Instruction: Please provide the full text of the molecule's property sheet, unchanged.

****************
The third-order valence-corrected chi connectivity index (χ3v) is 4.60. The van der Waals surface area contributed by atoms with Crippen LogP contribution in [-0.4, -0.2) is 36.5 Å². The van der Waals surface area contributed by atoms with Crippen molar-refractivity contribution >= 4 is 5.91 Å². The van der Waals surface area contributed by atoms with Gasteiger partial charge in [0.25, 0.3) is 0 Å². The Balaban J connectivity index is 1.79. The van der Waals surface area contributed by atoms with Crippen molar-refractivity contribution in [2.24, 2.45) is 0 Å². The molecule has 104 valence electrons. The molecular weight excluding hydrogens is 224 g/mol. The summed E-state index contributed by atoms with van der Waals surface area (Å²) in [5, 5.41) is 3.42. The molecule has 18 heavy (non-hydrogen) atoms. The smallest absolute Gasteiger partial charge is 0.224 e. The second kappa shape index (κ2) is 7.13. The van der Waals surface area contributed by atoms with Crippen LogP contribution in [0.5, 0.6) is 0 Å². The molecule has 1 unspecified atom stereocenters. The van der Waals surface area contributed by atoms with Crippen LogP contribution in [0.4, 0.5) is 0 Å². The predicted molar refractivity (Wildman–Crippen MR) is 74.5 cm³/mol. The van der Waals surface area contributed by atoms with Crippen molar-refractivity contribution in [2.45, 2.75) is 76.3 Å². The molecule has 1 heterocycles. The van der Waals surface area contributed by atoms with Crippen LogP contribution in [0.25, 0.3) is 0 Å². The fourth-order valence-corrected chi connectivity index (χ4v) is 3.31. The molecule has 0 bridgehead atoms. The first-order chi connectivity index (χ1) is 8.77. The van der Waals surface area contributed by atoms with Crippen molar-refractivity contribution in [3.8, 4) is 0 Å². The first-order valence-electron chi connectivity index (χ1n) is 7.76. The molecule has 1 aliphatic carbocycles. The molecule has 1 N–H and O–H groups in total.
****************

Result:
The third-order valence-corrected chi connectivity index (χ3v) is 4.60. The van der Waals surface area contributed by atoms with Crippen LogP contribution in [-0.4, -0.2) is 36.5 Å². The van der Waals surface area contributed by atoms with Crippen molar-refractivity contribution >= 4 is 5.91 Å². The van der Waals surface area contributed by atoms with Gasteiger partial charge in [0.25, 0.3) is 0 Å². The Balaban J connectivity index is 1.79. The van der Waals surface area contributed by atoms with Crippen molar-refractivity contribution in [2.24, 2.45) is 0 Å². The molecule has 104 valence electrons. The molecular weight excluding hydrogens is 224 g/mol. The summed E-state index contributed by atoms with van der Waals surface area (Å²) in [5, 5.41) is 3.42. The molecule has 18 heavy (non-hydrogen) atoms. The smallest absolute Gasteiger partial charge is 0.224 e. The second kappa shape index (κ2) is 7.13. The van der Waals surface area contributed by atoms with Crippen LogP contribution in [0.5, 0.6) is 0 Å². The molecule has 1 unspecified atom stereocenters. The van der Waals surface area contributed by atoms with Crippen LogP contribution in [0.4, 0.5) is 0 Å². The predicted molar refractivity (Wildman–Crippen MR) is 74.5 cm³/mol. The van der Waals surface area contributed by atoms with Crippen molar-refractivity contribution in [2.45, 2.75) is 76.3 Å². The molecule has 1 heterocycles. The van der Waals surface area contributed by atoms with Crippen LogP contribution in [0.25, 0.3) is 0 Å². The fourth-order valence-corrected chi connectivity index (χ4v) is 3.31. The molecule has 0 bridgehead atoms. The first-order chi connectivity index (χ1) is 8.77. The van der Waals surface area contributed by atoms with Crippen molar-refractivity contribution in [3.8, 4) is 0 Å². The first-order valence-electron chi connectivity index (χ1n) is 7.76. The molecule has 1 aliphatic carbocycles. The molecule has 1 N–H and O–H groups in total.